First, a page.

Friday, April 29, 2016


Sotheby’s New   York   auction of Master  Paintings  on  26  May  2016  will feature one   of   the   finest Dutch   genre   scenes   remaining in private hands:

Gabriel Metsu’s An Officer Paying Court to a Young Woman (estimate   $6–8   million).

This refined interior stands as a lasting achievement of painting in the Golden Age of the mid-17th century, when Metsu and his peers    including  Johannes  Vermeer,  Gerrit  Dou  and  Frans  van  Mieris    were  creating  vivid  scenes of everyday life. The work is further distinguished by the many historical labels on its reverse, which tell its fascinating journey through one of the most momentousperiods in recent history. 

The picture entered  the  Viennese Rothschild  family’s  legendary collection  by  1866,  and  descended in the family for decades. The contents of the family’s palace in Vienna were targeted and seized by Nazi authorities in 1938, and the collection – including the Metsu – was removed to the central depot of the Kunsthistorisches Museum in Vienna. The RothschildMetsu was  one  of  the  masterpieces  selected  for  the  grandiose  museum  that  Hitler planned  to  construct  in  Linz.  When this  treasure  trove  was in  danger  of Allied  bombing,  the  Metsu  and some 6,500  other  paintings    including Jan  van  Eyck’s Ghent  Altarpiece    were moved  for  safekeeping  to  the  salt  mines  in  Altausee.   

 The Allied  Forces’  celebrated  Monuments  Men  later recovered these works, thwarting a plan by the Nazi district leader to destroy the mines in response to Hitler’s   Nero   Decree.   After   having   been   inventoried,   photographed   and   identified   by   the   Monuments  Men  as  the  property  of  the  Rothschild  family,  the present  picture  was  returned  to  Vienna in November 1945. At  this  time,  the  Baroness  von  Rothschild  was  determined  to  recover  her  collections  and  export  them  to  her  new  home  in  the  United  States.  She  was  granted  export  licenses  for  the  bulk  of  the works, but  only  on  the condition that she donate  a  number  of  her  most  important  pieces to  the  Austrian  state.  In  1948,  some  250  highlights  from  the  family collection  entered  the  inventories of Viennese  museums,  with  The  Rothschild  Metsu  returning  to  the Kunsthistorisches  Museum    the very museum where it had previously been held after its original seizure from the family palace.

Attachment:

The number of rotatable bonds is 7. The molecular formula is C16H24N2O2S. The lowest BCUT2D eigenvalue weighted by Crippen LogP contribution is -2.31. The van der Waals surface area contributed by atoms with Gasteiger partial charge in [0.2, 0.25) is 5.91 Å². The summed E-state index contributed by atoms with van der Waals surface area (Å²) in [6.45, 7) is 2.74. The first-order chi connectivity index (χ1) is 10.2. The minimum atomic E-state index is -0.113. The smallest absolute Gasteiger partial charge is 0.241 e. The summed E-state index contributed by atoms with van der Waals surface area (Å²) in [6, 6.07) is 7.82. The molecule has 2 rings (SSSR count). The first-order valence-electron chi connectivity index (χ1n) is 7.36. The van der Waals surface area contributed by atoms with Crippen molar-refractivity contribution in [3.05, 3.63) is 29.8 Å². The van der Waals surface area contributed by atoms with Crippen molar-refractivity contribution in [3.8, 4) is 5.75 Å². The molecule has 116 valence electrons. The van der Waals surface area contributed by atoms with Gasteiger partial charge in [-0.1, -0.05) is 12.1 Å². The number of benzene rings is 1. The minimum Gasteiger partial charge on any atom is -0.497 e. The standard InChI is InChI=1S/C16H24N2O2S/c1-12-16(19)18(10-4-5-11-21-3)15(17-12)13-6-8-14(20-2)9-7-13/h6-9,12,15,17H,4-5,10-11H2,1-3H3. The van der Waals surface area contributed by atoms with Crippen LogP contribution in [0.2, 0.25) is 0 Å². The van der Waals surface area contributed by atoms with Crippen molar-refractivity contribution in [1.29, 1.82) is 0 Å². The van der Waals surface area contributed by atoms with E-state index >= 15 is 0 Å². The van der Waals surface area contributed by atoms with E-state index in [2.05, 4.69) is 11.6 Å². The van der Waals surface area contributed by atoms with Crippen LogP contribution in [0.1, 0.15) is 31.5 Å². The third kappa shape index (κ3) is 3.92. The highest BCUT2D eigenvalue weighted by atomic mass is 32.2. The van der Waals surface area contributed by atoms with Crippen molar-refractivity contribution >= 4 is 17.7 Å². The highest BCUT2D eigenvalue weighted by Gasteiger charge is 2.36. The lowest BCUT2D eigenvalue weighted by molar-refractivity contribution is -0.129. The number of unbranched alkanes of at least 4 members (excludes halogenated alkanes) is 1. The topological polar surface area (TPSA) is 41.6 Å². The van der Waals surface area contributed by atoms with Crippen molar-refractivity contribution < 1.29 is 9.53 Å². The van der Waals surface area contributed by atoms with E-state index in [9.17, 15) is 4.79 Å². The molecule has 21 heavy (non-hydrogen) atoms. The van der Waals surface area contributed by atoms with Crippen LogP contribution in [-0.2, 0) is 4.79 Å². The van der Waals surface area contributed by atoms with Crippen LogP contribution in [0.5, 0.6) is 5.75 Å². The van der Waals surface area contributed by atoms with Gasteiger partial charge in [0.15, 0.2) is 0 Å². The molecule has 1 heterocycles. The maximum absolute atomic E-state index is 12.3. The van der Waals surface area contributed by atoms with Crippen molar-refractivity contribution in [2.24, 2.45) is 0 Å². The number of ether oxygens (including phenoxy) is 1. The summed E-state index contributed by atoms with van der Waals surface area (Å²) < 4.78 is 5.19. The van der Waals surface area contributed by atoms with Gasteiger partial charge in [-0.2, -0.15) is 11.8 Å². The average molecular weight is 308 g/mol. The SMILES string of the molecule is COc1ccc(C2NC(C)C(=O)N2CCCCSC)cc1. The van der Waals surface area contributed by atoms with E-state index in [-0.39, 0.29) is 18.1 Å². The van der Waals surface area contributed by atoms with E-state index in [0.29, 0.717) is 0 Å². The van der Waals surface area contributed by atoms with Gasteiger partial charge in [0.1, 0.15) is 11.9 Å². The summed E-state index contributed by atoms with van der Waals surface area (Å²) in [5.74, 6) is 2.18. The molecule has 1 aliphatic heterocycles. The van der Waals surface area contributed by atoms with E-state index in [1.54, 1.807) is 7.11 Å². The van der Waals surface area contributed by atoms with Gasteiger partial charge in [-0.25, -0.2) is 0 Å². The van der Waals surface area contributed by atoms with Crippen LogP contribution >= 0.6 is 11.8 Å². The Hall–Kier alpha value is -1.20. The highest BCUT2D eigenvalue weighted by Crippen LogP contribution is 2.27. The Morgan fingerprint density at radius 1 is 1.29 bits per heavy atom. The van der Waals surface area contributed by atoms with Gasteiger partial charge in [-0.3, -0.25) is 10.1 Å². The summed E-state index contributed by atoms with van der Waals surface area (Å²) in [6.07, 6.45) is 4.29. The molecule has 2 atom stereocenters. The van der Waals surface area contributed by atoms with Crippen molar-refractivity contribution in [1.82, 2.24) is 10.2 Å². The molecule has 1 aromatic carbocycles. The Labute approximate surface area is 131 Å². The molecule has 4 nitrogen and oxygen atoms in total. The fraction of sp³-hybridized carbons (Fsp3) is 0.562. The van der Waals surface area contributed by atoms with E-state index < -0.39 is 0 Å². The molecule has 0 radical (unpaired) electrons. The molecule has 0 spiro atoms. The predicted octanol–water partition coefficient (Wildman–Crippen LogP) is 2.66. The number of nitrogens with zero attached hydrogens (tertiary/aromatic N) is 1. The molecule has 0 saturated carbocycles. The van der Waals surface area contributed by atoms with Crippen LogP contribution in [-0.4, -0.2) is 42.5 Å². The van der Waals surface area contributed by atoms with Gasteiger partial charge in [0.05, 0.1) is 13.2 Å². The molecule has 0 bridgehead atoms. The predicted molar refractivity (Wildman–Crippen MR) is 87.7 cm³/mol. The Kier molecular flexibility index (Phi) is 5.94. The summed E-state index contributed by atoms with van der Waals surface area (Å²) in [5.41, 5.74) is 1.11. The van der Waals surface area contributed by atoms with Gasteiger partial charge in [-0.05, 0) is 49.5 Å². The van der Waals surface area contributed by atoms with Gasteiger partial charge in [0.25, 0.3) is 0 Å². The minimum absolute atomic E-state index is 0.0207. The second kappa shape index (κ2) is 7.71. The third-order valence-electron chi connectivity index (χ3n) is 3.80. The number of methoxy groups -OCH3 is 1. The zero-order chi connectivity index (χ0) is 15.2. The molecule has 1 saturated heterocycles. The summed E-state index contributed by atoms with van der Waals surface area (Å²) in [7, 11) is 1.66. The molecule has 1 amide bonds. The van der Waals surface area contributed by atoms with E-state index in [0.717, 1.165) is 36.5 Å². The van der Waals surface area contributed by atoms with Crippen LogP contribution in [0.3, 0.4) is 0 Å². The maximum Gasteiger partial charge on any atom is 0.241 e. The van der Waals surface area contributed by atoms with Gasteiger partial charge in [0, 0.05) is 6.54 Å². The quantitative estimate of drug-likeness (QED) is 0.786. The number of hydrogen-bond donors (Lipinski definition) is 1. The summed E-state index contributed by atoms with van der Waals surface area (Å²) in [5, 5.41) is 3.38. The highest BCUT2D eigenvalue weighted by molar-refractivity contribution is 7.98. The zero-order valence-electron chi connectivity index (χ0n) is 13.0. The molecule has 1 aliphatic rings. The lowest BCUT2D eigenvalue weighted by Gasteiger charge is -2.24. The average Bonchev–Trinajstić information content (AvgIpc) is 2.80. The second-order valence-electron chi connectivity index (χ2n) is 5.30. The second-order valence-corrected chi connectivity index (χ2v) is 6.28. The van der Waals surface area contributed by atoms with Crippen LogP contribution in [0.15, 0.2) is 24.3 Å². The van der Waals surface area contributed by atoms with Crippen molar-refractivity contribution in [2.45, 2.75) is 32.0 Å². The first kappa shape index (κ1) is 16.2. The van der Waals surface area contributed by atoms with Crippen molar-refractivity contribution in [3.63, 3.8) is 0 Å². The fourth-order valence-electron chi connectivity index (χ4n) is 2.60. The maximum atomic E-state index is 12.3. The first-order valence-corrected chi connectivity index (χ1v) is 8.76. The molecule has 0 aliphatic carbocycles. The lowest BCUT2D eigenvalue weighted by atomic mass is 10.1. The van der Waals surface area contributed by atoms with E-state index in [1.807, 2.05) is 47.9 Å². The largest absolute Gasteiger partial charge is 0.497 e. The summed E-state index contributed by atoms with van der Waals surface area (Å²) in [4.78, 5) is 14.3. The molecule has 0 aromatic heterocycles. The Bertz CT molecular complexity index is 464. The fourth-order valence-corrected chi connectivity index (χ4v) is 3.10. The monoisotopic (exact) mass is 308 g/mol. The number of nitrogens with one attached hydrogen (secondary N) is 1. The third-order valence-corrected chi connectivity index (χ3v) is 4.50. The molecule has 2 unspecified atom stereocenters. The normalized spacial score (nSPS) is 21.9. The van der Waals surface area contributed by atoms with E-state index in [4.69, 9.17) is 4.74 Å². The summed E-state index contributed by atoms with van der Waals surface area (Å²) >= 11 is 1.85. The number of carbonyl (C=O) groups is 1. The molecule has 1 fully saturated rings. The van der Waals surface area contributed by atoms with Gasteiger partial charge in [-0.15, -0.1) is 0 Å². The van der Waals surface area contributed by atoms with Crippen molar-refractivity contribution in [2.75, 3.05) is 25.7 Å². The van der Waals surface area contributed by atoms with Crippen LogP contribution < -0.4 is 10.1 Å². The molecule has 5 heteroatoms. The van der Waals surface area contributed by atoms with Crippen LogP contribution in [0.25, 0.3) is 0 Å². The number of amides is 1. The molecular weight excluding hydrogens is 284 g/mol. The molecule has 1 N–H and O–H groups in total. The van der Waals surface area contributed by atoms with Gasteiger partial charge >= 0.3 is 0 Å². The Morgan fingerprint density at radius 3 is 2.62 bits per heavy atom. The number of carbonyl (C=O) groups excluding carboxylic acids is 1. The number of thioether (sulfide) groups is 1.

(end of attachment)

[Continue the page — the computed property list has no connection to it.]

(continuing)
Under  the  restitution  laws  introduced  in  Austria  in  1998,   the  Rothschild  family  was  able  to  reclaim  the  paintings  they  had  unwillingly  donated  in  1948.  And  so  it  was  that  The Rothschild  Metsu  was returned to the family, and sold at auction in 1999 to the present owner.

Christopher Apostle, Head of Sotheby’s Old Master Paintings Department in New York, said:“Gabriel Metsu ranks as one of the most important painters of his day, and An Officer Paying Court to a Young Womanis both  a  beautiful  and  quintessential example  of  his  best work.  The  painting  represents  a  near  perfect  distillation  of  the  class  Golden  Age  genre  scene,  containing  many  of  the  hallmarks  of  this category: two elegant people dressed in rich fabrics, a dog – representing fidelity, or in this case a lack thereof – jugs and wine glasses, all set in a typical Dutch interior space. No finer work by the artist  has  ever  been  offered  at  auction,  making  our  May  sale  a  rare  opportunity  for  collectors  to acquire such a masterpiece.”

Painted circa 1658-60, An Officer Paying Court to a Young Woman is a testament to the time in which time  Metsu  was  at  the  peak  of  his  artistic  powers  and  commercial  popularity.  Having  begun  his  career  at  the  age  of  14  in  his  native  Leiden,  he  soon  established  himself  as  a  master  in  his  field  and  became a founding member of the painter’s guild in 1648. His early technique was influenced greatly by  Gerrit  Dou,  whose  transformational  style  ushered  in  a  taste  for  small  scale,  minutely-detailed pictures featuring an excess of genre subjects.

Once  Metsu   moved   to   Amsterdam   in   1654,   he   found   himself   gravitating   towards   portraying   elegantly-dressed  upper  class  subjects,  shifting  away  from  large-scale  historical,  allegorical  and  religious  subjects    at  the  time  dominated  by  Rembrandt  and  his  followers.  In  Amsterdam,  Metsu  discovered  a  rapidly  expanding  market  for  this  underrepresented  collecting  category,  and  was  able  to carve out his niche as the preeminent genre painter. 

An  Officer Paying Court to a Young  Woman is  a  quintessential  example  of  the  artist’s  unique  style,  drawn from the very best elements of Dutch genre painting. Set in a quiet moment inside of a tavern, the painting depicts a silent exchange between an elegantly dressed man and woman. Of particular beauty are the figure’s luxurious costumes, which mirror Metsu’s meticulous application of paint to mimic the play of light. 

Sotheby's 2009

Estimate   1,200,000 — 1,800,000  GBP
 LOT SOLD. 1,161,250 GBP